As I drove home from the book club, I realized I had made a typical reader’s mistake in thinking that the novel spoke to me because of the superficial similarities between my life and Jane’s. That roomful of readers made clear that the real reason why the novel endures has much more to do with Brontë’s skillful decisions. The year before she wrote Jane Eyre, she had written a novel titled The Professor, which drew on similar material: a romance between an older, more powerful man and a young woman, told in the first person from the point of view of the man. The novel was intended, along with Emily’s Wuthering Heights and Anne’s Agnes Grey, to be part of a triple-decker, a popular form of Victorian publishing. But while her sisters’ novels were promptly accepted, The Professor was roundly rejected. Brontë began Jane Eyre in response to the nicest of the rejections, and first and foremost among her good decisions was to make her narrator a young woman not so different from herself, capable of remarkable passion and poetry. She wrote the opening pages while nursing her father through cataract surgery, an experience that may have led to her decision to blind Rochester later in the novel.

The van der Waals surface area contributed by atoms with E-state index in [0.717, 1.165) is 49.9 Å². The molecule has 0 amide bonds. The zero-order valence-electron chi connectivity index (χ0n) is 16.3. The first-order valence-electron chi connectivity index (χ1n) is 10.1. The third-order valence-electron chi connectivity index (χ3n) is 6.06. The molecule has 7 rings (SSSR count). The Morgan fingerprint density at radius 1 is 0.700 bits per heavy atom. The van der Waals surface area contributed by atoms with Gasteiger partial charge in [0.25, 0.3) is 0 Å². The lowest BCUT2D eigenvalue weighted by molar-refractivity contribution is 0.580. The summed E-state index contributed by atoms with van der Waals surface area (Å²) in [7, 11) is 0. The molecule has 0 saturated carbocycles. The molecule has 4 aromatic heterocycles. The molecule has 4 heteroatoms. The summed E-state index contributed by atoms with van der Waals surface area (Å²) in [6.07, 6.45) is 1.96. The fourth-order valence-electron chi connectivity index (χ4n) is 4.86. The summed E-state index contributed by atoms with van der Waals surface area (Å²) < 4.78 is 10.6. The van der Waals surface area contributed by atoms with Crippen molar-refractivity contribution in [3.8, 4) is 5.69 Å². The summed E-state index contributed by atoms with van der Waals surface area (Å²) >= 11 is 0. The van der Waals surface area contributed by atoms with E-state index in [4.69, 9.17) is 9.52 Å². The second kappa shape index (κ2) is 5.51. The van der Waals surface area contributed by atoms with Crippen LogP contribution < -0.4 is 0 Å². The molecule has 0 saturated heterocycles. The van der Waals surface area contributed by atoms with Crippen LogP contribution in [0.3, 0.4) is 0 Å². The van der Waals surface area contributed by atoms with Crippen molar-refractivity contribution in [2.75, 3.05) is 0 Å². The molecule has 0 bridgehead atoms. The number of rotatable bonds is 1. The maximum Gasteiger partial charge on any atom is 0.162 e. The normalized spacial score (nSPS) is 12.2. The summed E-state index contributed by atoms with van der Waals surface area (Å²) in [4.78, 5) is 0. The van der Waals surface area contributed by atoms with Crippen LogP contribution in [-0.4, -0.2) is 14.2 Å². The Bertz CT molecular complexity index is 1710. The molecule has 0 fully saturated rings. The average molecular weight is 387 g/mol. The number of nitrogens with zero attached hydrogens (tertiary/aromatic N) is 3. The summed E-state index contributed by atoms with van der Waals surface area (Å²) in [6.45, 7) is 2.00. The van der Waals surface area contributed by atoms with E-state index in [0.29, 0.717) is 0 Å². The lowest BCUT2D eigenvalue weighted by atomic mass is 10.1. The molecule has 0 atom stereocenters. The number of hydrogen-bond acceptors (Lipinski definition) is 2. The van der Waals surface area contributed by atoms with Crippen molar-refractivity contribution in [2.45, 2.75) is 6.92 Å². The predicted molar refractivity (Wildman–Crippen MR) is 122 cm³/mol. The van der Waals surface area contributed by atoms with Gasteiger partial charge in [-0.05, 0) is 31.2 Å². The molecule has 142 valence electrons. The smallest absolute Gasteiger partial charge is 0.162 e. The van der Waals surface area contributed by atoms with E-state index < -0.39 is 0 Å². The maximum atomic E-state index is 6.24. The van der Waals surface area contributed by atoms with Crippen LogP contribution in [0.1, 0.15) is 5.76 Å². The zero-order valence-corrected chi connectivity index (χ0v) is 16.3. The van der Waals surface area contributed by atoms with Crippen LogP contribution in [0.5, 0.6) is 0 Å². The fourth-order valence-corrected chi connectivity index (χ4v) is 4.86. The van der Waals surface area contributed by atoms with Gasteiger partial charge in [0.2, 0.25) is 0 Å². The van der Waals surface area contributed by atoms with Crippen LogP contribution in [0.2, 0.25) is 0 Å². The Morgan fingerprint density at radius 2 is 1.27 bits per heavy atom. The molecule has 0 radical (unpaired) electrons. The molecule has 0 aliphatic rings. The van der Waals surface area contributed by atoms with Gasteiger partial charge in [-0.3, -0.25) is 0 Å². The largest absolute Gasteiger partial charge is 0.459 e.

Several other critical choices contribute to the novel’s enduring appeal. It is structured as a journey with five distinct settings, each with its own atmosphere and psychological arc. And Brontë makes Jane—small, plain Jane—the embodiment of two of our great archetypes: the pilgrim and the orphan. In his essay “Family Romances” Freud argues that children take refuge in the belief that they are orphans because on the one hand they feel slighted and on the other they begin to notice that their parents are less than perfect. These difficult people, the child thinks, are not my parents; my real parents are wonderful, talented aristocrats. Whatever the truth of Freud’s theory—I never doubted that my difficult parents were mine—readers love orphans. Victorian literature is awash with them, and more recently Harry Potter and The Goldfinch prove that they still cast a powerful spell. The orphan’s story, without parents to limit the imagination or provide a safety net, is all our stories writ large.